Tuesday, March 4, 2008

Future of Medicare

I, for one, like Medicare. I saw the service my aging and ailing mother received when she had her Medicare delivered through a private insurance company...several of them, because they kept dropping her until she eventually had no choice. She, a good conservative Republican, hates Medicare.

In Indiana, since leaving Florida, she has been on Medicare. From my perspective, the one who pays her bills and takes care of her. medicare is far, far, superior. The coverage is better and the paperwork is reduced.

Having said that, an article in yesterdays NYT on Medicare http://www.nytimes.com/2008/03/03/us/politics/03qhealth.html?ref=us

suggests the Medicare is in serious trouble and none of the current presidential candidates are really addressing it, and the Dems, who do, their plans won't help. This analysis, unlike most which posit that it is demographics that is driving the problem, suggests otherwise. An excerpt:

Peter R. Orszag, director of the Congressional Budget Office, said, “The bulk of the projected increase in spending on Medicare and Medicaid is due not to demographic changes, such as increases in the number of beneficiaries, but to increases in costs per beneficiary.”

And what is driving those costs?

“Most of the long-term rise in health care spending is associated with the use of new medical technologies,” the budget office said in a recent report. It suggested that more selective use could save substantial amounts — a prospect that alarms manufacturers of some medical devices.

The article continues on about the problems. There were two items that were not mentioned. One, that the system is unsustainable because medical providers can't make any money and two, what if everyone was covered by Medicare, with younger, healthier folks helping to pay for the older folks. Private insurance has a huge disincentive to hold onto older, sicker, patients, while Medicare, well, the economics are different.

2 comments:

Robert Guell said...

Medicare is a looming financial disaster that will hit us in the second term of whomever wins this Presidential election.....and no one is talking about it. Consider this (for both why costs per patient per year are rising and lifetime costs per person will likely rise):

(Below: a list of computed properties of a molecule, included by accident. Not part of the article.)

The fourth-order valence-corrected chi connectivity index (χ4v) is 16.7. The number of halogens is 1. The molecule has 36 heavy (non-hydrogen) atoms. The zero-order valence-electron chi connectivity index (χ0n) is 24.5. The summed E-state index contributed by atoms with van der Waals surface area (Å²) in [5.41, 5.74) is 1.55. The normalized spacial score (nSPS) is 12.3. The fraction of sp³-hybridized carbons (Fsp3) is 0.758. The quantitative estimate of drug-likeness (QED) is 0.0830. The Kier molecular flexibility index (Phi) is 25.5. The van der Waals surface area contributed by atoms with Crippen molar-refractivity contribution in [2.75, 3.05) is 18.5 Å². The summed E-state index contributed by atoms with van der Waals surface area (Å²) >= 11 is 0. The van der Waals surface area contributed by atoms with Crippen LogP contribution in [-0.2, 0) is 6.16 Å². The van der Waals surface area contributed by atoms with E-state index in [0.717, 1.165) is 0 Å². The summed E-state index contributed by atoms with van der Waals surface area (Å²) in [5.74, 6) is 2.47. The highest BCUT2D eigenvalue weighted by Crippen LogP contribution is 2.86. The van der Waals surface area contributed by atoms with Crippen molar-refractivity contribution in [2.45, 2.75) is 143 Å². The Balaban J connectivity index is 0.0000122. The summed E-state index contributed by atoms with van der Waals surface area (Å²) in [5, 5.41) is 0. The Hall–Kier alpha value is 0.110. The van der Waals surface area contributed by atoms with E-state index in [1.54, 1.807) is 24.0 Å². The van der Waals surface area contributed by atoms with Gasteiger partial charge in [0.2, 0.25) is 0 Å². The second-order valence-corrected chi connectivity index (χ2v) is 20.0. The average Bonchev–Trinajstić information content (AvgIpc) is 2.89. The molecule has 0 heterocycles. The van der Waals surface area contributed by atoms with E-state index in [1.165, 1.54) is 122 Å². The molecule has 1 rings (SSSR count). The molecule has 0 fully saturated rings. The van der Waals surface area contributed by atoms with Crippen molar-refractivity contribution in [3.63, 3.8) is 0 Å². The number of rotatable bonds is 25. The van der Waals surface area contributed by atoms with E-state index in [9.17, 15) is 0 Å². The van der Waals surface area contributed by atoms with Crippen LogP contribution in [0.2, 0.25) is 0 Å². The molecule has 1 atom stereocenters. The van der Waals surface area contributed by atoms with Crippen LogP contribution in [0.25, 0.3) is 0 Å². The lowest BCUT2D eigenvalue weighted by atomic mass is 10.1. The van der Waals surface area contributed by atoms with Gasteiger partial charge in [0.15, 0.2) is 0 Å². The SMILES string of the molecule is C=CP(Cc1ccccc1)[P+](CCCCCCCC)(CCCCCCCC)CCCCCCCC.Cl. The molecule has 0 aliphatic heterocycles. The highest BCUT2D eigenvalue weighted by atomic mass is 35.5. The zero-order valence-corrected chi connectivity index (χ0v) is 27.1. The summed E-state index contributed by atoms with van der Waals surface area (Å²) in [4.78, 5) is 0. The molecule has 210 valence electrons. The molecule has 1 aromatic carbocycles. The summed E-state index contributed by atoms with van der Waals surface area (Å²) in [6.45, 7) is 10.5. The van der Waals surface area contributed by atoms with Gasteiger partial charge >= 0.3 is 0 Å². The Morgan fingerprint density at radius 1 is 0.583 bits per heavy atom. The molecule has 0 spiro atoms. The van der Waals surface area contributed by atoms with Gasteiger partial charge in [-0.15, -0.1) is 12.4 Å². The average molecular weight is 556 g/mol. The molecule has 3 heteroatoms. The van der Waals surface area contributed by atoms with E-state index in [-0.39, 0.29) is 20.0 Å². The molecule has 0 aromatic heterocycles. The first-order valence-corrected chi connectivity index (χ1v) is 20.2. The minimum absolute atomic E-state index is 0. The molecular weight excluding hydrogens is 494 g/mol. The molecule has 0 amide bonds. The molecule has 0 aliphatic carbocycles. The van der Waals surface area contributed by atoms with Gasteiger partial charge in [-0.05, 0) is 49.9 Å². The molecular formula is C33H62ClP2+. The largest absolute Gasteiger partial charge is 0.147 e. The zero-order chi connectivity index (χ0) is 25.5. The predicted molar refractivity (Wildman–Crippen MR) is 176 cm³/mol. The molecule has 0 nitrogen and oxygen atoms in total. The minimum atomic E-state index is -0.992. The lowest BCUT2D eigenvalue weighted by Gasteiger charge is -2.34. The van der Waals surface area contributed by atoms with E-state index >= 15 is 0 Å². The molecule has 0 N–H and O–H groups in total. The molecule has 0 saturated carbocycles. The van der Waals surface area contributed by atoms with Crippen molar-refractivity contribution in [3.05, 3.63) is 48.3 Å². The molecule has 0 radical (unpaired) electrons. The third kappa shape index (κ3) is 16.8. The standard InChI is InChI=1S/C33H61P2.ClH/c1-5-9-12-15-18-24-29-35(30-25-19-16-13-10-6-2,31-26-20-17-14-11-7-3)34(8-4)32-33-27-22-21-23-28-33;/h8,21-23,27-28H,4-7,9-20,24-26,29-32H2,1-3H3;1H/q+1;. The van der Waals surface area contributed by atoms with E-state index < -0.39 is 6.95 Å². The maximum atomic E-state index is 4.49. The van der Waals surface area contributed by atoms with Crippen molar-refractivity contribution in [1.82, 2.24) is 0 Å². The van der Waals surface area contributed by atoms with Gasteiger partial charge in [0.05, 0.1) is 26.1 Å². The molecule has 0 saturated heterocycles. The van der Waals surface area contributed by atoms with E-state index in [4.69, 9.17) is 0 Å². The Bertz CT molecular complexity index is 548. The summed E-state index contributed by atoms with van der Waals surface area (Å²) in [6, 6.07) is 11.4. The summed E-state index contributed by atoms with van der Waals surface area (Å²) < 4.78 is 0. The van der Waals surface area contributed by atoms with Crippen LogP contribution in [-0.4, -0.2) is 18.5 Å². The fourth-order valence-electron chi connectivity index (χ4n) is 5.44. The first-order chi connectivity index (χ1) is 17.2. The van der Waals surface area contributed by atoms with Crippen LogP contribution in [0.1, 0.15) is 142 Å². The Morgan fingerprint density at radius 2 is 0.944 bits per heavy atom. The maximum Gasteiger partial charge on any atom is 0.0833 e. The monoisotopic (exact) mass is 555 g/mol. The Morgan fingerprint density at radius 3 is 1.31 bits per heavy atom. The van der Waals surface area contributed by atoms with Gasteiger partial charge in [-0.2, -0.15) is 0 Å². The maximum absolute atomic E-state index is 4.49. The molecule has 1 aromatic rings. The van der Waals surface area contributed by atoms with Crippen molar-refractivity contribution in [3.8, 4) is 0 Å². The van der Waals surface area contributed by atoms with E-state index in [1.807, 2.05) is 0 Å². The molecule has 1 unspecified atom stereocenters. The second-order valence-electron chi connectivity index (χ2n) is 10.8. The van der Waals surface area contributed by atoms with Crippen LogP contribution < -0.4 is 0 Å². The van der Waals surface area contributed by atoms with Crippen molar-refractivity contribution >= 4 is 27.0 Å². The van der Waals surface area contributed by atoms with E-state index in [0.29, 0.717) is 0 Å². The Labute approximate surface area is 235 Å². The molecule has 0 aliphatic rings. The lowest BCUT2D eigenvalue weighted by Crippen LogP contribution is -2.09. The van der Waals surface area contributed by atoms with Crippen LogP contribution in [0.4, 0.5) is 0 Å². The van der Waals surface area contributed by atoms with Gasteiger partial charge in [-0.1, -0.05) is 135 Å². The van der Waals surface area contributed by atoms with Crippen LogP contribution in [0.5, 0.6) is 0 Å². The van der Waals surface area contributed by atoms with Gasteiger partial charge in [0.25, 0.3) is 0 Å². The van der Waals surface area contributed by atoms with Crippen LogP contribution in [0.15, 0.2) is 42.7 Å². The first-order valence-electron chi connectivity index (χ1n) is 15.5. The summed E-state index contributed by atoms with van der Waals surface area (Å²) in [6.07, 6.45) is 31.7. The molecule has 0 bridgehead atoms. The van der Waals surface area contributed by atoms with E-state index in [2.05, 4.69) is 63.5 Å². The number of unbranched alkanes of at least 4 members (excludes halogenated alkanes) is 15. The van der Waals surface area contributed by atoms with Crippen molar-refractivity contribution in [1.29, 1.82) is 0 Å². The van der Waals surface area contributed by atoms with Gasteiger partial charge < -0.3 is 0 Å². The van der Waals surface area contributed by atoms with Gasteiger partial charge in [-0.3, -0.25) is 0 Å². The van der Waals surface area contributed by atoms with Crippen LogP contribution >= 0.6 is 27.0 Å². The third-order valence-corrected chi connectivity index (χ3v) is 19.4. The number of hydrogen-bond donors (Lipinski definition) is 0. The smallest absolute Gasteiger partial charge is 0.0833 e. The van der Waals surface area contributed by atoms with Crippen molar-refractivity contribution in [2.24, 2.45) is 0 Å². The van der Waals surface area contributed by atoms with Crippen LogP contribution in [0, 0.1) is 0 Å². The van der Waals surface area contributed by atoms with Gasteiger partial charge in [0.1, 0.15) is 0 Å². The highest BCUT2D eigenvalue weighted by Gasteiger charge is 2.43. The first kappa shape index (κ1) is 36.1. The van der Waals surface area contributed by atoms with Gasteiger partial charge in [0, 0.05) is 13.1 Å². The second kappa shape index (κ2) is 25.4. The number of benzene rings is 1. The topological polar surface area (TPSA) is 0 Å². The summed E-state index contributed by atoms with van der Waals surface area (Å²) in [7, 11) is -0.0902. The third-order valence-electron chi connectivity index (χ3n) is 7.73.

Medical science has figured out how to separate regenerative cells from other cells in human organs and a company, Tengion, is already growing new replacement bladders from patients' own cells (thus eliminating the concern for rejection.)
Consider this: When organ failure is the ultimate cause of death for most people who make it into their 80s and 90s, what prevents us from simply perpetually regrowing those failed organs? Who will pay for THAT?!?
Dr. Steiger "likes Medicare" and seems to want to extend its umbrella and costs to everyone. But to what standard of care are we going to make everyone entitled? The best science has to offer? If you make the moral argument (like most liberals I know will and most consistent pro-lifers I know will) that we have to pay anything we can, then we will quickly run into a financial death spiral.
If we get to a point where we really can replace our organs, we need to face reality and extend the retirement age into the late 70s or early 80s. We simply cannot afford to have 60% of the population dependent on the earning capacity of the remaining 40%.

Robert Guell
Professor of Economics
Indiana State University

Anonymous said...

Rationing of medical care is already occurring. We (and especially conservatives) like to pretend that it is a matter of choice, that there is a market for medical care and we are making rational choices about it. That we might instead, make a rational but collective decision about that rationing, simpley strikes, fear into the conservative soul.

I personally am not in favor of extend life at any cost. Nor am I in favor of if you have the coin and can afford it you can get whatever you want (like buying likely stolen organs for transplants).

The mistake that Prof Guell is making, however, is that quality of life as well as life extension have far less to do with the expensive medical technologies and new procedures, than with basic kinds of things, like public health, altering behaviors, etc.

We'd need fewer livers if we could eliminate problem drinking; reduce obesity and diabetes and you are going to reduce medical costs quite a bit. Just a 10 lb weight reduction is like a 35lb weight reduction on knees which are designed to wear out.

BUT, there is very litte money to be made in such approaches, whereas, new organs, well, that is a different thing.

If we can curb pollution with a cap and trade system, why not do the same with health related behavior? 10 pounds over weight? More tax on you (it could be collected at the doctors office).

The problem is not going to be solved by throwing out the old and ushering in a new. It will be sovled with small but significant changes (and I don't mean incremental tax increases).

A basic health care system should be guaranteed and paid by tax money. If you want a face lift or botox, that comes out of pocket. Those are easy decisions to make, the harder ones are who pays for prostate cancer? Eventually all men get it. But most of us are going to get it when we are pretty old. have the surgery? Why? Should it be guaranteed that you get it if you want it? If you have the coin sure. But if you don't? Eventually it is going to kill you, but something else is more likely to, even if you ignore it, if diagnosed at 79.

We are refusing to collectively make those decisions, instead, hiding behind "let the individual (market) decide."

Tom Steiger
Professor of Sociology

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